I believe in Mapquest. I believe in Tom-Tom, Magellan, and Garmin; in Rand McNally, AAA and the ever-ready OnStar. I believe in directions; in knowing where you are and where you’re going, but I think to find yourself, it’s more important to start off lost. When I was sixteen, my parents left me to fend for myself in the middle of downtown Denver. The idea was to test my questionable directional ability before I got my license. My test began on the steps of the Capitol, and I was to meet my mother at the 16th Street Mall by four.
The Capitol was overrun with the homeless. My eyes flickered from one disheveled body to the next. I was nervous. I’m certain my discomfort was obvious and I was embarrassed to be so insensitive, but there was nothing I could do. I was on a mission. Guilt-ridden, I stood and walked into the park. I walked north until I hit Colfax. Trying not to panic, I took a deep breath and looked at the street sign: here was Colfax Avenue, a street with many an innuendo. I decided that East seemed like a good direction, so I turned. I was at Colfax and Grant, Colfax and Logan, Colfax and Pennsylvania. This did not look right. Passerby shot me imaginary ominous looks, every alley-way held made-up danger. I was getting worried.
I found my way back to the Capitol and sat down, pulling my knees to my chest and letting tears drip into dark pools on my jeans. The rattle of a shopping cart ripped me from my reverie: “you alright?” I looked up at an old man, his beard streaked with dirt, his skin leathery. “I said, you alright?” I stared, blinking tears from my eyes. “I’m lost.” My voice quavered; I felt pathetic. “Where you going?” He leaned against his cart, plastic bags rustling as he shifted his weight. “16th street mall,” I said, flinching as he coughed and spat off to the side. “You ain’t far,” he said, pulling a piece of paper and pen from his jacket and beginning to draw. Finished, he held out the paper, a crudely drawn diagram of the area. “Thank you so much,” I stuttered. “My pleasure,” he said, smiling “you go on now, have a good day.”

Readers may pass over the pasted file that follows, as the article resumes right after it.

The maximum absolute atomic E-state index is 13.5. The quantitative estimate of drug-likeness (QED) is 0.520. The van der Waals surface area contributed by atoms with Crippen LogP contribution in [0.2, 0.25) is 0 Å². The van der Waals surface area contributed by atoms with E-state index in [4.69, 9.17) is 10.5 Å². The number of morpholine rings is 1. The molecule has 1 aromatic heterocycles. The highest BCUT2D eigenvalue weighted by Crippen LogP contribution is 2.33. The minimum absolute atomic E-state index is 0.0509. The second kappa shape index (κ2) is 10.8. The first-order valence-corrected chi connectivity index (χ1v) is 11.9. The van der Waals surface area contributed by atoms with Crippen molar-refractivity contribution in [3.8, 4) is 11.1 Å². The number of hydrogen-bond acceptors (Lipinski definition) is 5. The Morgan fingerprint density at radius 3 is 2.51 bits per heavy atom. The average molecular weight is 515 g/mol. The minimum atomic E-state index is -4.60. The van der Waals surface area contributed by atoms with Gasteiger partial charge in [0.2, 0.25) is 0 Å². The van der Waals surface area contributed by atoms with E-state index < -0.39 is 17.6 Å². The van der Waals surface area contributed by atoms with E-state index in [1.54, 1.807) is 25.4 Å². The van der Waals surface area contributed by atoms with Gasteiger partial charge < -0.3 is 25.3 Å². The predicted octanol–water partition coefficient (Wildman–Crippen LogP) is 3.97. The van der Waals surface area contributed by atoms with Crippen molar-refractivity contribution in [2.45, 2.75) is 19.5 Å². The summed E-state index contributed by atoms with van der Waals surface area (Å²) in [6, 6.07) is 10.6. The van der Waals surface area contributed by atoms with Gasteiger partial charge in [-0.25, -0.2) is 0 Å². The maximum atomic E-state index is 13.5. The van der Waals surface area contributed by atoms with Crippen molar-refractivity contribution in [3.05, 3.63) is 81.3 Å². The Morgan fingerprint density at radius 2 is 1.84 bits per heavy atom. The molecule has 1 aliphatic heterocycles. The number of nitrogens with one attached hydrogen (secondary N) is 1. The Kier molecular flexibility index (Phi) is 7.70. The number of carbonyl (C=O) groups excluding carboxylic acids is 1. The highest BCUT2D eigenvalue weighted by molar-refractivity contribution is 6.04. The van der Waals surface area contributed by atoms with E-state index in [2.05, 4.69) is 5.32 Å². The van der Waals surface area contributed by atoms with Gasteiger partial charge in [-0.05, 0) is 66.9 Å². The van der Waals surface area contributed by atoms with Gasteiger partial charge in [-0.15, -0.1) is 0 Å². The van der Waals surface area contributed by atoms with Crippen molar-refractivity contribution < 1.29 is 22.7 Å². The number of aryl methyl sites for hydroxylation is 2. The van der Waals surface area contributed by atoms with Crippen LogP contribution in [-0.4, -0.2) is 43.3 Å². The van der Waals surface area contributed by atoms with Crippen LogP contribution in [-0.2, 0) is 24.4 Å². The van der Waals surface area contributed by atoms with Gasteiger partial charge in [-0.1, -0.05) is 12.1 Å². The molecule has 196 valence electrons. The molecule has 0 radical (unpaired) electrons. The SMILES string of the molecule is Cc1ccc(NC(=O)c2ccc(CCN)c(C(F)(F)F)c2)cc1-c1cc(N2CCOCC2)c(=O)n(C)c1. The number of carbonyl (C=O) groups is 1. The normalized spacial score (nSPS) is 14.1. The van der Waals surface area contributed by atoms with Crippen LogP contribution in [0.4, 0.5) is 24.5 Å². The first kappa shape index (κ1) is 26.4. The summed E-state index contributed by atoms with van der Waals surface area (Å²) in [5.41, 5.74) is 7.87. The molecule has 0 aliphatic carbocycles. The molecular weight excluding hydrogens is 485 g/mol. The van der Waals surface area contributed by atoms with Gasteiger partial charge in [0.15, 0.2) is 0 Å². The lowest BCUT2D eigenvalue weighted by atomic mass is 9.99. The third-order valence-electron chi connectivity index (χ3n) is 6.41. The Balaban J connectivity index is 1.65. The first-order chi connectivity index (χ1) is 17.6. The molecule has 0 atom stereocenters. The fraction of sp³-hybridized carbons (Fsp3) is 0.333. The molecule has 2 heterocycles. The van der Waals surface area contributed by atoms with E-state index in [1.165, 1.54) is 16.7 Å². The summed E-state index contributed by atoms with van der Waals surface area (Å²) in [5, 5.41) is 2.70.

I had never realized I held any prejudice. My aversion towards the homeless was inherent, a learned behavior that I had never thought to remedy. I was insensitive, and yet, when I was in need, this man did not hesitate to come to my rescue. I was grateful, but at the same time disgusted. What kind of double standard is this? I had discovered a part of myself that was directly opposite of all my self-proclaimed values. I was a hypocrite. It took placing myself in an uncomfortable position to realize that I did not practice what I preached. Though I was lost, I came to find the flaws within myself.
If you enjoyed this essay, please consider making a tax-deductible contribution to This I Believe, Inc.